IDEAS home Printed from
   My bibliography  Save this paper

The Connection between Literacy and Work: Implications for Social Assistance Recipients


  • Kapsalis, Constantine


This study is based on the International Adult Literacy Survey (IALS) data. The study finds that there is a virtuous cycle between literacy and work: Literacy is important for employability, but employment is also important in maintaining literacy. Absence from the work place has a negative effect on literacy. There is tentative evidence that encouraging employment will have long-term employability benefits through the improvement of skills. In other words, encouraging work among SARs may improve their employability not only because of the gain in work experience and improvement of work habits, but also because of a positive effect on their literacy.

Suggested Citation

  • Kapsalis, Constantine, 1998. "The Connection between Literacy and Work: Implications for Social Assistance Recipients," MPRA Paper 25737, University Library of Munich, Germany.
  • Handle: RePEc:pra:mprapa:25737

    Download full text from publisher

    File URL:
    File Function: original version
    Download Restriction: no

    Other versions of this item:

    References listed on IDEAS

    1. Vicky Barham & Maurice Marchand & Pierre Pestieau, 1991. "Education and Poverty Trap," Working Papers 830, Queen's University, Department of Economics.
    2. Kapsalis, Constantine, 1997. "Employee Training: An International Perspective," MPRA Paper 25754, University Library of Munich, Germany.
    Full references (including those not matched with items on IDEAS)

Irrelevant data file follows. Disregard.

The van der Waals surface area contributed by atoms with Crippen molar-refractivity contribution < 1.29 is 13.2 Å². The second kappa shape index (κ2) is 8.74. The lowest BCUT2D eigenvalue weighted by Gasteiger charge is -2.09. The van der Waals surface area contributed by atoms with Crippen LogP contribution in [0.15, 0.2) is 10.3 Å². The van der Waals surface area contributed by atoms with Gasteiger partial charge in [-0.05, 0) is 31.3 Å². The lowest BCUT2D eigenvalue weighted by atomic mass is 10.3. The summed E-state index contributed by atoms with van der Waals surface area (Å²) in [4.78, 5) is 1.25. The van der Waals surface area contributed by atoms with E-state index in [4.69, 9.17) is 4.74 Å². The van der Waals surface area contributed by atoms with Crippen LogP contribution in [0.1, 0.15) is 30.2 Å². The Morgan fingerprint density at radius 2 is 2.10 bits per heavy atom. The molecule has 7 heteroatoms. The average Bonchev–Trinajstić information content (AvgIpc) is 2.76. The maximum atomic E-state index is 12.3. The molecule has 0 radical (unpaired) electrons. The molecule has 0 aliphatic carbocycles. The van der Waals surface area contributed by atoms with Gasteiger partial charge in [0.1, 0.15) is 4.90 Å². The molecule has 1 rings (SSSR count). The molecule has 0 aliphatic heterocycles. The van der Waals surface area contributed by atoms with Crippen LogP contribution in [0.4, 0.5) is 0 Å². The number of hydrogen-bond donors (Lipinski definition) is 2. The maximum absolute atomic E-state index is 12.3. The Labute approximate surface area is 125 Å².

Citations are extracted by the CitEc Project, subscribe to its RSS feed for this item.

    Cited by:

    1. Sherri Torjman, 2000. "Integrating the Unemployed Through Customized Training," Canadian Public Policy, University of Toronto Press, vol. 26(s1), pages 221-233, July.
    2. Kapsalis, Constantine & Tourigny, Pierre, 2002. "Profiles and Transitions of Groups at Risk of Social Exclusion: Lone Parents," MPRA Paper 25751, University Library of Munich, Germany.

    More about this item


    literacy; welfare; socail assistance;

    JEL classification:

    • I3 - Health, Education, and Welfare - - Welfare, Well-Being, and Poverty


    Access and download statistics


    All material on this site has been provided by the respective publishers and authors. You can help correct errors and omissions. When requesting a correction, please mention this item's handle: RePEc:pra:mprapa:25737. See general information about how to correct material in RePEc.

    For technical questions regarding this item, or to correct its authors, title, abstract, bibliographic or download information, contact: (Joachim Winter) or (Rebekah McClure). General contact details of provider: .

    If you have authored this item and are not yet registered with RePEc, we encourage you to do it here. This allows to link your profile to this item. It also allows you to accept potential citations to this item that we are uncertain about.

    If CitEc recognized a reference but did not link an item in RePEc to it, you can help with this form .

    If you know of missing items citing this one, you can help us creating those links by adding the relevant references in the same way as above, for each refering item. If you are a registered author of this item, you may also want to check the "citations" tab in your RePEc Author Service profile, as there may be some citations waiting for confirmation.

    Please note that corrections may take a couple of weeks to filter through the various RePEc services.

    IDEAS is a RePEc service hosted by the Research Division of the Federal Reserve Bank of St. Louis . RePEc uses bibliographic data supplied by the respective publishers.